Who doesn’t want to be happy? Or want their kids to be happy?
According to Richard Davidson, a professor of Psychology and Psychiatry at the University of Wisconsin-Madison, it’s simple. Just as we can acquire a skill like learning to play the violin, we can learn to be happy through mindfulness.
What is mindfulness? Mindfulness is learning to pay attention to what is going on both around us and within us, and to experience our thoughts, feelings and sensations without judgment. According to Davidson, “The average American adult spends 47% of his waking life not paying attention to what he is doing.” How much are we missing out on if almost half of our days are spent on autopilot? How much happier could we be if we paid attention more?
Many people associate mindfulness and meditation with images of sitting still, long periods of silence, and a clearing of the mind. But mindfulness doesn’t require us to tune out from the world. Mindfulness cultivates the ability to be truly present in our everyday activities. Some adults do learn mindfulness through seated guided meditation, but we can also learn to be mindful by focusing our attention on our breathing or immersing ourselves completely in a simple task like doing the dishes.
There are many positive effects of mindfulness on young children, such as: improved self-regulation, a higher propensity to share, and an increased ability to focus. Children are naturally energetic and active, so Jackson says the approaches used with kids should focus less on stillness, and more on the skills required for paying attention. For example: asking children to listen and be mindful of a specific sound, like the ringing of a bell; or having kids lie down with stones on their stomachs and, as they breathe, asking them to notice the physical sensations of the stones rising and falling.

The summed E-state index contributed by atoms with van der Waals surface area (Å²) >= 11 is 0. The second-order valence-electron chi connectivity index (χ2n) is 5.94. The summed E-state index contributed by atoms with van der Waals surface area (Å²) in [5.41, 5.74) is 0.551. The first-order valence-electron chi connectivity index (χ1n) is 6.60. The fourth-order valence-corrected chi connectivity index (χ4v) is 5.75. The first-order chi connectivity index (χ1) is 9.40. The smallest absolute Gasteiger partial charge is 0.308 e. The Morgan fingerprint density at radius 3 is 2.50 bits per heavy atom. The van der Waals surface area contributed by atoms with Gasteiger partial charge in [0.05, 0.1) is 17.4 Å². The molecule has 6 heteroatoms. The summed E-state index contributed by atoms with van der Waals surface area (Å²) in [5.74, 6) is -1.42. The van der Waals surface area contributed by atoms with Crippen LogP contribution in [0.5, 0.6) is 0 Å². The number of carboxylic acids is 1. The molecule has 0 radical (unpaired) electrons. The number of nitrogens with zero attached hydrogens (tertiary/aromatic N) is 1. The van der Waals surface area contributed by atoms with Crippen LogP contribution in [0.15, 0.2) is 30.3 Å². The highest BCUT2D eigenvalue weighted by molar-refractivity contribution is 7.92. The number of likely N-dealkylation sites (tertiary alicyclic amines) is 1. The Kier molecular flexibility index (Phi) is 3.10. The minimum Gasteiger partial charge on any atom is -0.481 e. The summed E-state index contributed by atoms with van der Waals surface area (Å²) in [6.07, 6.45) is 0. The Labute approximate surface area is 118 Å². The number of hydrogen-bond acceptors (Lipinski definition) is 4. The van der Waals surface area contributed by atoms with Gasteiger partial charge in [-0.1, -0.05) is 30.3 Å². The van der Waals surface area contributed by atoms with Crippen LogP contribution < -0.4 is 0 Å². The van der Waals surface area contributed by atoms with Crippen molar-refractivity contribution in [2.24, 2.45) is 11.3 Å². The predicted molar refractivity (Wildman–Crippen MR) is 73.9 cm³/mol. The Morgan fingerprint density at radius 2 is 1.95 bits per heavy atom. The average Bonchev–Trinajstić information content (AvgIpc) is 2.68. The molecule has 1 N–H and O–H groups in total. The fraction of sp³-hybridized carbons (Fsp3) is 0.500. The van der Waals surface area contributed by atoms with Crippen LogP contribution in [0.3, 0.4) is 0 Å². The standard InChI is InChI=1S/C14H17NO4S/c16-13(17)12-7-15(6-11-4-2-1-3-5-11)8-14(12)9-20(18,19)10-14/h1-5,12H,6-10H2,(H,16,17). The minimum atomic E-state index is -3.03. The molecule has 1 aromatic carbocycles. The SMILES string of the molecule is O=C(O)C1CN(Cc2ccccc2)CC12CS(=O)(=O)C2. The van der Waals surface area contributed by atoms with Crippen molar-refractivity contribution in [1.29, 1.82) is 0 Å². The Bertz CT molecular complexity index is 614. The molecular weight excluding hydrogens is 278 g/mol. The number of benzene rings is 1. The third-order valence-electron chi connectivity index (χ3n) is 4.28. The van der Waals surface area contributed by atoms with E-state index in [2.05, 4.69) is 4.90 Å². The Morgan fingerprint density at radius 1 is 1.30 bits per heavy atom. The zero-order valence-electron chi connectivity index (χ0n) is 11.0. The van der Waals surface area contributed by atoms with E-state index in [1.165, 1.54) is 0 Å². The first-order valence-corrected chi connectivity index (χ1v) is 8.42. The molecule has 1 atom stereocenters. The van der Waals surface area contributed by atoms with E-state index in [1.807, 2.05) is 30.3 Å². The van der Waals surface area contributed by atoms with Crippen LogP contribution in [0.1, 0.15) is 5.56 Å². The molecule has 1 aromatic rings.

You might be thinking to yourself, “Learning to play the violin can take years of practice. How long do we need to practice mindfulness to be happier?” Good news! According to Jackson's research, changes can occur in the brain after only a few hours of mindfulness practice. And let’s be clear. This research doesn’t define happiness as always experiencing pleasure or seeing a world peppered with rainbows and unicorns. Jackson speaks of happiness as having a strong sense of wellbeing. It is the ability to experience difficulties and sad circumstances but still maintain an overall feeling that we are going to be okay.
I’ve always felt that we make the choice to be happy or not, and that we can cultivate the necessary skills to handle what life throws at us. Among the many skills I hope to instill in my children, a strong sense of wellbeing is at the top of my list.
If you’re looking for resources, Dr. Kim Foster and parenting educator Andrea Nair both recommend "The How of Happiness" by Sonja Lyubomirsky. You might also be interested in how to start a meditation practice. Yoga is also a great way to cultivate mindfulness. Find out how to find the right yoga class for you.